Three Questions About Medicaid Unwinding: What We Know and What to Expect

During the COVID public health emergency, states were prohibited from disenrolling people from Medicaid in exchange for a substantial increase in federal funding. When continuous enrollment ended in March, states began the process of reviewing eligibility for people enrolled in the program and disenrolling those who were no longer eligible or who did not complete the renewal process. Ten months into the unwinding of the Medicaid continuous enrollment provision, states have conducted renewals for roughly half of all enrollees in the program. This policy watch examines three key questions to monitor as the unwinding continues.

1. What do we know about changes in Medicaid enrollment so far during unwinding?

Overall, Medicaid enrollment has declined by nearly 10% across states since the start of unwinding, a decline of almost 10 million people; however, the national decline in Medicaid enrollment masks significant variation across states. Changes in net enrollment reflect the people who are dropped from Medicaid as well as those who newly enroll, and those who re-enroll within a short timeframe following disenrollment, also known as “churn.” Because of churn and new enrollees — and lags in reporting — the change in net Medicaid enrollment is lower than the total number of people who have been dropped through the unwinding (which is currently more than 17 million). Unlike other types of coverage, there is no open enrollment period in Medicaid, so individuals can apply for coverage at any time. KFF research shows that pre-pandemic, one in ten enrollees disenrolled and re-enrolled in less than 12 months and children and adults had higher rates of churn compared to people who qualify for Medicaid based on age or disability. Enrollment declines vary tremendously by state. Since the start of unwinding, the decline in Medicaid enrollment across states ranges from 31% in Idaho to 0.5% in Hawaii. Net enrollment declines are measured against each state’s baseline enrollment, which is enrollment in the month prior to when the state resumed disenrollments.

State policy choices may be a better predictor of variation in state enrollment changes than how far along states are in processing renewals. While some variation in enrollment declines may reflect when states resumed disenrolling people as well as differences in the pace of processing renewals, this does not go far in explaining the variation in enrollment declines across states.  For example, some states — most notably, Texas — that still have about half of renewals yet to be completed have net enrollment declines that exceed 20% or double the national average of 10% (Figure 1).  Conversely, some states, such as Oregon, are quite far along in completing renewals, yet have seen a very small drop in enrollment. The Centers for Medicare and Medicaid Services (CMS) has released guidance and identified five strategies as most impactful in protecting coverage for children: improving auto-renewal or ex parte rates, adopting unwinding waivers, partnering with managed care plans to help people eligible for Medicaid use and keep their coverage, reducing call center wait times, and supporting coverage transitions for people no longer eligible for Medicaid. States are implementing many of these strategies, often multiple strategies at the same time, as well as others, such as enhanced outreach efforts to improve renewal processes. Ultimately, how states are proceeding with renewals will likely have a substantial effect on the number of people who are dropped from Medicaid, particularly for “procedural” disenrollments, where the renewal process is not completed and there is no way to tell if the person is still eligible for Medicaid or not. Overall, about 70% of disenrollments so far have been “procedural,” but the rate varies substantially across states.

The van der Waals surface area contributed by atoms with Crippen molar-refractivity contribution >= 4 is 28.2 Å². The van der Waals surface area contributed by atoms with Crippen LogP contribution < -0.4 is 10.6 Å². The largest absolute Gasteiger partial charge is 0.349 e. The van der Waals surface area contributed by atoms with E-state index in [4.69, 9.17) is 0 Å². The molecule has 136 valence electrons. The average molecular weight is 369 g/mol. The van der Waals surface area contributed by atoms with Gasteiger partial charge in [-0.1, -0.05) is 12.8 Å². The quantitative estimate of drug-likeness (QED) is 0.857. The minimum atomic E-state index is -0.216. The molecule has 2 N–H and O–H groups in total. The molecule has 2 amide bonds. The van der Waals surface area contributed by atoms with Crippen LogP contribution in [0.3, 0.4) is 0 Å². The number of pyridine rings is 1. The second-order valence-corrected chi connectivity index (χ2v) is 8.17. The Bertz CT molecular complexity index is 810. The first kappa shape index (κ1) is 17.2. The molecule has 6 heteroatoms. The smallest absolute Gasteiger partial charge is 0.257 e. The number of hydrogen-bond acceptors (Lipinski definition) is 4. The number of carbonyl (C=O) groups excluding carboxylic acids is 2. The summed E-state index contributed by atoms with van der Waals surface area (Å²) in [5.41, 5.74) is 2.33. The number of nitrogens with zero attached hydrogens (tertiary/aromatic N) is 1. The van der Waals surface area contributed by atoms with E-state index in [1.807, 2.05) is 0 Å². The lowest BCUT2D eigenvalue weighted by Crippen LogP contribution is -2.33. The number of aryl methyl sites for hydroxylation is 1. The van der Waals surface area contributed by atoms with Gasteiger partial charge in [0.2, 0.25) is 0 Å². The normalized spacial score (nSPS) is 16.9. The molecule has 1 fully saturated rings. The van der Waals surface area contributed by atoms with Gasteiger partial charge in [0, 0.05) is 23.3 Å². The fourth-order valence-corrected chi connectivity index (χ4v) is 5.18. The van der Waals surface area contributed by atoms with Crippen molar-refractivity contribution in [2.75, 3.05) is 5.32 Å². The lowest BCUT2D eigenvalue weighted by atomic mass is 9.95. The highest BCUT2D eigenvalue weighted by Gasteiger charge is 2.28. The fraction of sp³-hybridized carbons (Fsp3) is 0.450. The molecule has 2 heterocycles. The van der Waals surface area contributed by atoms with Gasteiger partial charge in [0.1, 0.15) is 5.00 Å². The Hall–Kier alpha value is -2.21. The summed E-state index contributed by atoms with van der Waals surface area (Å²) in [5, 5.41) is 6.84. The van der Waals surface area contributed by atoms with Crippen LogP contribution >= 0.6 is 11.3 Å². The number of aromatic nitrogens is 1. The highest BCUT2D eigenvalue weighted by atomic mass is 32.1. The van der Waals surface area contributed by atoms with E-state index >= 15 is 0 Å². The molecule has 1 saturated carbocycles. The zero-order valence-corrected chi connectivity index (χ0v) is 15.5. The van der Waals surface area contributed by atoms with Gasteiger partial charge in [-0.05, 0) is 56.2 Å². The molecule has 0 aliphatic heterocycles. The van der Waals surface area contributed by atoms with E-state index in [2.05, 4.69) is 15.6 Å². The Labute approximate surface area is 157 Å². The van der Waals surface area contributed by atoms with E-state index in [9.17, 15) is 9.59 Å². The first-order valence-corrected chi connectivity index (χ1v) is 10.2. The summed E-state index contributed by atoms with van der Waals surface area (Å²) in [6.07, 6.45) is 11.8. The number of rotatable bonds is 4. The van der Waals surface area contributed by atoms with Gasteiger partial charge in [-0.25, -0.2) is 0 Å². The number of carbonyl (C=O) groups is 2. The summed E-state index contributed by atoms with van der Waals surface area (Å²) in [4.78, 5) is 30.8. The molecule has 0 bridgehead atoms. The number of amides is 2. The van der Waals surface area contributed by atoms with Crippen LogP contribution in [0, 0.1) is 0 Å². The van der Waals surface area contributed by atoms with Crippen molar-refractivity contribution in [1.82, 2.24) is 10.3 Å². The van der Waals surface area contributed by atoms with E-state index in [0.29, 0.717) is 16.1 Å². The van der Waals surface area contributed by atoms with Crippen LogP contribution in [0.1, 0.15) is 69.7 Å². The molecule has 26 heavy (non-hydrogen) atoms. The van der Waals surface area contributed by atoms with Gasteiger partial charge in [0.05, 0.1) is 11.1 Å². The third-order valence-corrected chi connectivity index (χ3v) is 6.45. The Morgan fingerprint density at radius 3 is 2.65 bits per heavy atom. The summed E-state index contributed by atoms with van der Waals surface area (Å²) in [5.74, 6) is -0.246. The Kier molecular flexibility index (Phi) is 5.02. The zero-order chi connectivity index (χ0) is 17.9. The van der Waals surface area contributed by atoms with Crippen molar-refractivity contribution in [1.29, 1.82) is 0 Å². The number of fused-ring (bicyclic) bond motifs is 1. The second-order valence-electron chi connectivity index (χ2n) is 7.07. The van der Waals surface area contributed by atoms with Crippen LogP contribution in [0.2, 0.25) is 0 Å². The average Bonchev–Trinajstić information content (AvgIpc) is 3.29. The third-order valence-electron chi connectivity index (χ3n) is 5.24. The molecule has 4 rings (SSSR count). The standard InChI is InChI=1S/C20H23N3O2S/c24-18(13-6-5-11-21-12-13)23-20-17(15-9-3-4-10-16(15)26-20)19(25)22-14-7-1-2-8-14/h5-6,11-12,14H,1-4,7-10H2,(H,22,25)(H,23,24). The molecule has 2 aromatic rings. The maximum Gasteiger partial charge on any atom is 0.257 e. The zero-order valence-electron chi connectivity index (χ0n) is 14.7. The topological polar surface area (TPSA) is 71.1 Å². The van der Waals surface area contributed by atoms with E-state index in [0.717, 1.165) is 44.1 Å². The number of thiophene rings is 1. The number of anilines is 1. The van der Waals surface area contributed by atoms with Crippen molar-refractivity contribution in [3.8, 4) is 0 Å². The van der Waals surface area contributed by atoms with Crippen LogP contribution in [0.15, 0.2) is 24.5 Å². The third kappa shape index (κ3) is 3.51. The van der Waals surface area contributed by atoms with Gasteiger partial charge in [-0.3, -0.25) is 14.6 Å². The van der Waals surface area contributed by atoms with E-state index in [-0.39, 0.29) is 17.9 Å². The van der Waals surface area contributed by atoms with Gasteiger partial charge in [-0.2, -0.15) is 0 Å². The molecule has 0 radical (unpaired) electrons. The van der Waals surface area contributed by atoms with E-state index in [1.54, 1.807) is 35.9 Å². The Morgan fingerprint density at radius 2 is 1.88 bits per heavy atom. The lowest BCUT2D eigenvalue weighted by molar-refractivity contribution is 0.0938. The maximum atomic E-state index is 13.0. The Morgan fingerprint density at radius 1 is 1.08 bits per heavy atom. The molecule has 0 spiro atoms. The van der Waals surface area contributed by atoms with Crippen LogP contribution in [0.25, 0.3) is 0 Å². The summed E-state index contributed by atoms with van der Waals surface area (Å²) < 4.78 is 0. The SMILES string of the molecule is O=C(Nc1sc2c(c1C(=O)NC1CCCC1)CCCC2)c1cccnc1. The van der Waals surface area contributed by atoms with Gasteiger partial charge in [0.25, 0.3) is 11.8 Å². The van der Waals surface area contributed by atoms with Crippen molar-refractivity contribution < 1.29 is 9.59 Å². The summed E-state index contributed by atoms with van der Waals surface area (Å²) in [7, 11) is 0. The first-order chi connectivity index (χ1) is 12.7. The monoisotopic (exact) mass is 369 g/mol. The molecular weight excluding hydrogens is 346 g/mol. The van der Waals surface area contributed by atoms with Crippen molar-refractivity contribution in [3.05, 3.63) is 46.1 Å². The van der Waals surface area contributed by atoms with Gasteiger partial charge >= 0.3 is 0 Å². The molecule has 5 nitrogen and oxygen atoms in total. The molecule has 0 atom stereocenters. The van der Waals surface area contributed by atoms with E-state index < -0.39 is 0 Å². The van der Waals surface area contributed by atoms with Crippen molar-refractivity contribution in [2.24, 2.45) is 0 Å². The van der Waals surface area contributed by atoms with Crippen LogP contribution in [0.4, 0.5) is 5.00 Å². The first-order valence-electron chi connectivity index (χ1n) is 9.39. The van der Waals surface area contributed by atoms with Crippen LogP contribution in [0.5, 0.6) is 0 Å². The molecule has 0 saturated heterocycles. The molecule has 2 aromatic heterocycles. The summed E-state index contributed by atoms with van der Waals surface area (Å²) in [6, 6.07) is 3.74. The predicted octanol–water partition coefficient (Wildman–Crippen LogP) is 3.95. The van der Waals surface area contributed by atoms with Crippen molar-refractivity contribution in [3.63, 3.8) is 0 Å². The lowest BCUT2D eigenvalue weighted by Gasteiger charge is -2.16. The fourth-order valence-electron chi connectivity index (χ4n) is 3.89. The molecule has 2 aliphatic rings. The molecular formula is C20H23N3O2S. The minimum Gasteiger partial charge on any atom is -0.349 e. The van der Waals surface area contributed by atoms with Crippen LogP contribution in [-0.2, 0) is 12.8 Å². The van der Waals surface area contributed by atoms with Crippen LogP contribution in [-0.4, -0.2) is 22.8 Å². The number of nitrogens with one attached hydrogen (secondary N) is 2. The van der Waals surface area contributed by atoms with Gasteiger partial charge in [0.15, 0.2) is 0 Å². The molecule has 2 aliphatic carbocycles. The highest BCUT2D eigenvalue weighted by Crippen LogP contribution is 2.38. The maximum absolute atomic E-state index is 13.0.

2. Where will Medicaid enrollment wind up at the end of unwinding?